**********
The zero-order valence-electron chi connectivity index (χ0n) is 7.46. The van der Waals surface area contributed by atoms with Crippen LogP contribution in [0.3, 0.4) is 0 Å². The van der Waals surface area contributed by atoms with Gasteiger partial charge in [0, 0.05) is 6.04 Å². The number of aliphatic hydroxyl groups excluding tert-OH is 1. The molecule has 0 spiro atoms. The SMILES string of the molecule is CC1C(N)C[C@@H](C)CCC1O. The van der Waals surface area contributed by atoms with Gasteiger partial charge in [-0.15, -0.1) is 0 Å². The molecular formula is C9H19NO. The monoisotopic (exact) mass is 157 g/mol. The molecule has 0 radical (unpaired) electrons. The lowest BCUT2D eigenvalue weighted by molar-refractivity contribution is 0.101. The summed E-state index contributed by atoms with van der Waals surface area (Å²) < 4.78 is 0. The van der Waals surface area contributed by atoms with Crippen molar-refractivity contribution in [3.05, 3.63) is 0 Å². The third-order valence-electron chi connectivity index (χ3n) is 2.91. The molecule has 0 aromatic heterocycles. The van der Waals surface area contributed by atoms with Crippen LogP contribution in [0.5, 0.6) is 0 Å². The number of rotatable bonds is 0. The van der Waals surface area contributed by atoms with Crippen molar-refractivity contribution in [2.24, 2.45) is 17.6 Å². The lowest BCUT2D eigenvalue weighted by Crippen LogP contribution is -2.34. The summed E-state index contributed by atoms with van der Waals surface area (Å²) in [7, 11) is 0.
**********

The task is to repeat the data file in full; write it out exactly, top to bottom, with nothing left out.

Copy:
The zero-order valence-electron chi connectivity index (χ0n) is 7.46. The van der Waals surface area contributed by atoms with Crippen LogP contribution in [0.3, 0.4) is 0 Å². The van der Waals surface area contributed by atoms with Gasteiger partial charge in [0, 0.05) is 6.04 Å². The number of aliphatic hydroxyl groups excluding tert-OH is 1. The molecule has 0 spiro atoms. The SMILES string of the molecule is CC1C(N)C[C@@H](C)CCC1O. The van der Waals surface area contributed by atoms with Gasteiger partial charge in [-0.15, -0.1) is 0 Å². The molecular formula is C9H19NO. The monoisotopic (exact) mass is 157 g/mol. The molecule has 0 radical (unpaired) electrons. The lowest BCUT2D eigenvalue weighted by molar-refractivity contribution is 0.101. The summed E-state index contributed by atoms with van der Waals surface area (Å²) < 4.78 is 0. The van der Waals surface area contributed by atoms with Crippen molar-refractivity contribution in [3.05, 3.63) is 0 Å². The third-order valence-electron chi connectivity index (χ3n) is 2.91. The molecule has 0 aromatic heterocycles. The van der Waals surface area contributed by atoms with Crippen LogP contribution in [0.5, 0.6) is 0 Å². The number of rotatable bonds is 0. The van der Waals surface area contributed by atoms with Crippen molar-refractivity contribution in [2.24, 2.45) is 17.6 Å². The lowest BCUT2D eigenvalue weighted by Crippen LogP contribution is -2.34. The summed E-state index contributed by atoms with van der Waals surface area (Å²) in [7, 11) is 0.